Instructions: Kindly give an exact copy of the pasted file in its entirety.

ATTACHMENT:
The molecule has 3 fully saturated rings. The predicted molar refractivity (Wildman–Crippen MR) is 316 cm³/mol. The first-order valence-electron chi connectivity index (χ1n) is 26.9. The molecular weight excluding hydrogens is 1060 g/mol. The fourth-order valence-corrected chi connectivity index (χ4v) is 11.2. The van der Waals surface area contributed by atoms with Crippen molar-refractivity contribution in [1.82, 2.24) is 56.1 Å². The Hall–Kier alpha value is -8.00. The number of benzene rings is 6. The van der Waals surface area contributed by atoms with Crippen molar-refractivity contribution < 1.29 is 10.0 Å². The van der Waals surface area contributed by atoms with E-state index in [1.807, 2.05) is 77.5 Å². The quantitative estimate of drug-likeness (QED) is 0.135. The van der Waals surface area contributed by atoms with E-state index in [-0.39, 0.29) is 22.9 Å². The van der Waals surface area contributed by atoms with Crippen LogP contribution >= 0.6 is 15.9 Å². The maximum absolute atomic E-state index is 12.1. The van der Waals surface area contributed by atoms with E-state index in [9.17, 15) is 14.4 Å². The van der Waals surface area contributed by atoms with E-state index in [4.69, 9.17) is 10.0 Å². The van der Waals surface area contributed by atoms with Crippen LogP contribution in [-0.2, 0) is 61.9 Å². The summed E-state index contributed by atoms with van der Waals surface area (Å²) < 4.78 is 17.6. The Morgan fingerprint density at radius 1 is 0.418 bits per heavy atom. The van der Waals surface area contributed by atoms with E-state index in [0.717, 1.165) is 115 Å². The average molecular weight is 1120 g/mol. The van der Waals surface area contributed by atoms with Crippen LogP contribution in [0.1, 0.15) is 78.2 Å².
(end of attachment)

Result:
The molecule has 3 fully saturated rings. The predicted molar refractivity (Wildman–Crippen MR) is 316 cm³/mol. The first-order valence-electron chi connectivity index (χ1n) is 26.9. The molecular weight excluding hydrogens is 1060 g/mol. The fourth-order valence-corrected chi connectivity index (χ4v) is 11.2. The van der Waals surface area contributed by atoms with Crippen molar-refractivity contribution in [1.82, 2.24) is 56.1 Å². The Hall–Kier alpha value is -8.00. The number of benzene rings is 6. The van der Waals surface area contributed by atoms with Crippen molar-refractivity contribution < 1.29 is 10.0 Å². The van der Waals surface area contributed by atoms with E-state index in [1.807, 2.05) is 77.5 Å². The quantitative estimate of drug-likeness (QED) is 0.135. The van der Waals surface area contributed by atoms with E-state index in [-0.39, 0.29) is 22.9 Å². The van der Waals surface area contributed by atoms with Crippen LogP contribution >= 0.6 is 15.9 Å². The maximum absolute atomic E-state index is 12.1. The van der Waals surface area contributed by atoms with E-state index in [9.17, 15) is 14.4 Å². The van der Waals surface area contributed by atoms with E-state index in [4.69, 9.17) is 10.0 Å². The van der Waals surface area contributed by atoms with Crippen LogP contribution in [-0.2, 0) is 61.9 Å². The summed E-state index contributed by atoms with van der Waals surface area (Å²) < 4.78 is 17.6. The Morgan fingerprint density at radius 1 is 0.418 bits per heavy atom. The van der Waals surface area contributed by atoms with E-state index in [0.717, 1.165) is 115 Å². The average molecular weight is 1120 g/mol. The van der Waals surface area contributed by atoms with Crippen LogP contribution in [0.1, 0.15) is 78.2 Å².